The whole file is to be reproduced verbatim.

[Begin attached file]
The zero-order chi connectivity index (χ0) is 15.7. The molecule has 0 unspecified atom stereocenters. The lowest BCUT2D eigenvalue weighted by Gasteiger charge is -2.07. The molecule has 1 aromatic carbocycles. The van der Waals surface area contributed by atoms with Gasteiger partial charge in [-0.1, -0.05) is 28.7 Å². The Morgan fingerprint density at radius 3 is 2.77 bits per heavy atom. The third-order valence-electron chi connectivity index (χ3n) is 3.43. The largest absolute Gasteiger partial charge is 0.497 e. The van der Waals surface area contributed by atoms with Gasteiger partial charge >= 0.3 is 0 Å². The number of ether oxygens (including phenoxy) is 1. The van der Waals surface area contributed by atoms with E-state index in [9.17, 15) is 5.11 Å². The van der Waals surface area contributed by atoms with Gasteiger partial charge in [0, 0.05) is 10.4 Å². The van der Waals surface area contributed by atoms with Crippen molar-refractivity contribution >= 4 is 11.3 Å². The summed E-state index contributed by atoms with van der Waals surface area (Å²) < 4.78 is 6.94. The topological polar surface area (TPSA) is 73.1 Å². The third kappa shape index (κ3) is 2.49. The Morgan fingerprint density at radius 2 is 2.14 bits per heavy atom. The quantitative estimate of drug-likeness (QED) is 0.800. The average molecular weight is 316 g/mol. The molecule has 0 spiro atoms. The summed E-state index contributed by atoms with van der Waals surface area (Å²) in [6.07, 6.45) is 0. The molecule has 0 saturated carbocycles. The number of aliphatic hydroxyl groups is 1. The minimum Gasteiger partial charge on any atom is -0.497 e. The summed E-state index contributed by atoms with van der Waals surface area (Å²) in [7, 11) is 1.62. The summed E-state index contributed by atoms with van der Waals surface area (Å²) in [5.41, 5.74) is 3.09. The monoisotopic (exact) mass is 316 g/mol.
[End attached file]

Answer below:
The zero-order chi connectivity index (χ0) is 15.7. The molecule has 0 unspecified atom stereocenters. The lowest BCUT2D eigenvalue weighted by Gasteiger charge is -2.07. The molecule has 1 aromatic carbocycles. The van der Waals surface area contributed by atoms with Gasteiger partial charge in [-0.1, -0.05) is 28.7 Å². The Morgan fingerprint density at radius 3 is 2.77 bits per heavy atom. The third-order valence-electron chi connectivity index (χ3n) is 3.43. The largest absolute Gasteiger partial charge is 0.497 e. The van der Waals surface area contributed by atoms with Gasteiger partial charge >= 0.3 is 0 Å². The number of ether oxygens (including phenoxy) is 1. The van der Waals surface area contributed by atoms with E-state index in [9.17, 15) is 5.11 Å². The van der Waals surface area contributed by atoms with Gasteiger partial charge in [0, 0.05) is 10.4 Å². The van der Waals surface area contributed by atoms with Crippen molar-refractivity contribution >= 4 is 11.3 Å². The summed E-state index contributed by atoms with van der Waals surface area (Å²) < 4.78 is 6.94. The topological polar surface area (TPSA) is 73.1 Å². The third kappa shape index (κ3) is 2.49. The Morgan fingerprint density at radius 2 is 2.14 bits per heavy atom. The quantitative estimate of drug-likeness (QED) is 0.800. The average molecular weight is 316 g/mol. The molecule has 0 spiro atoms. The summed E-state index contributed by atoms with van der Waals surface area (Å²) in [6.07, 6.45) is 0. The molecule has 0 saturated carbocycles. The number of aliphatic hydroxyl groups is 1. The minimum Gasteiger partial charge on any atom is -0.497 e. The summed E-state index contributed by atoms with van der Waals surface area (Å²) in [7, 11) is 1.62. The summed E-state index contributed by atoms with van der Waals surface area (Å²) in [5.41, 5.74) is 3.09. The monoisotopic (exact) mass is 316 g/mol.